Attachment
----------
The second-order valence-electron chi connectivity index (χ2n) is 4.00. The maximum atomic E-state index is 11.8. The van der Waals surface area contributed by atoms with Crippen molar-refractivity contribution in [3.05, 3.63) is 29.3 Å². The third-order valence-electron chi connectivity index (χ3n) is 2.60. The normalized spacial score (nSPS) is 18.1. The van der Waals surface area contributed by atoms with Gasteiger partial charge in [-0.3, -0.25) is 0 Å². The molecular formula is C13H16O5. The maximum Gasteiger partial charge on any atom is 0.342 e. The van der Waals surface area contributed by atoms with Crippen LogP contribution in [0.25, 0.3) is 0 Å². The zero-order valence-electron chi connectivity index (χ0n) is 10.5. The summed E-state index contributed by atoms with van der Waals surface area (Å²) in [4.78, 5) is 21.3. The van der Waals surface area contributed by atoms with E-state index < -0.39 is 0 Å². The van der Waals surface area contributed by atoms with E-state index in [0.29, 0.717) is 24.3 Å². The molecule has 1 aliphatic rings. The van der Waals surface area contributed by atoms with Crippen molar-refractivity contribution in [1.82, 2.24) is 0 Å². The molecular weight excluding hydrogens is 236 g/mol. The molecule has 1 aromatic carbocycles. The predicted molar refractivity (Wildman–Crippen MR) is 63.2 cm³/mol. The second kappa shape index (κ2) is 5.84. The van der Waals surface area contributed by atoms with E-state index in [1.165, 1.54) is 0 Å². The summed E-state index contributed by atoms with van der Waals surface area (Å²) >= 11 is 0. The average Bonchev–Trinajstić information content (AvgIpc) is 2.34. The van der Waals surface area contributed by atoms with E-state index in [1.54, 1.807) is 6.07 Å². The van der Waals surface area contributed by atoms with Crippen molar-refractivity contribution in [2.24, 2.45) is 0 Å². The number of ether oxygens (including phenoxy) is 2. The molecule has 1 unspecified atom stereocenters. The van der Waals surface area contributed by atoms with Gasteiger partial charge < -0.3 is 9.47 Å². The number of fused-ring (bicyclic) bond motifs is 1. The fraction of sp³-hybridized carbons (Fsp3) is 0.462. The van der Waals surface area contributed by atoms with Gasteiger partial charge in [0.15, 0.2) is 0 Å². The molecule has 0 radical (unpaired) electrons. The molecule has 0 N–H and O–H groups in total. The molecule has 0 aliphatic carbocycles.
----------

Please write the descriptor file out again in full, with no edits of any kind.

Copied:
The second-order valence-electron chi connectivity index (χ2n) is 4.00. The maximum atomic E-state index is 11.8. The van der Waals surface area contributed by atoms with Crippen molar-refractivity contribution in [3.05, 3.63) is 29.3 Å². The third-order valence-electron chi connectivity index (χ3n) is 2.60. The normalized spacial score (nSPS) is 18.1. The van der Waals surface area contributed by atoms with Gasteiger partial charge in [-0.3, -0.25) is 0 Å². The molecular formula is C13H16O5. The maximum Gasteiger partial charge on any atom is 0.342 e. The van der Waals surface area contributed by atoms with Crippen LogP contribution in [0.25, 0.3) is 0 Å². The zero-order valence-electron chi connectivity index (χ0n) is 10.5. The summed E-state index contributed by atoms with van der Waals surface area (Å²) in [4.78, 5) is 21.3. The van der Waals surface area contributed by atoms with E-state index < -0.39 is 0 Å². The van der Waals surface area contributed by atoms with E-state index in [0.29, 0.717) is 24.3 Å². The molecule has 1 aliphatic rings. The van der Waals surface area contributed by atoms with Crippen molar-refractivity contribution in [1.82, 2.24) is 0 Å². The molecular weight excluding hydrogens is 236 g/mol. The molecule has 1 aromatic carbocycles. The predicted molar refractivity (Wildman–Crippen MR) is 63.2 cm³/mol. The second kappa shape index (κ2) is 5.84. The van der Waals surface area contributed by atoms with E-state index in [1.165, 1.54) is 0 Å². The summed E-state index contributed by atoms with van der Waals surface area (Å²) >= 11 is 0. The average Bonchev–Trinajstić information content (AvgIpc) is 2.34. The van der Waals surface area contributed by atoms with E-state index in [1.54, 1.807) is 6.07 Å². The van der Waals surface area contributed by atoms with Crippen molar-refractivity contribution in [2.24, 2.45) is 0 Å². The number of ether oxygens (including phenoxy) is 2. The molecule has 1 unspecified atom stereocenters. The van der Waals surface area contributed by atoms with Gasteiger partial charge < -0.3 is 9.47 Å². The number of fused-ring (bicyclic) bond motifs is 1. The fraction of sp³-hybridized carbons (Fsp3) is 0.462. The van der Waals surface area contributed by atoms with Gasteiger partial charge in [0.15, 0.2) is 0 Å². The molecule has 0 radical (unpaired) electrons. The molecule has 0 N–H and O–H groups in total. The molecule has 0 aliphatic carbocycles.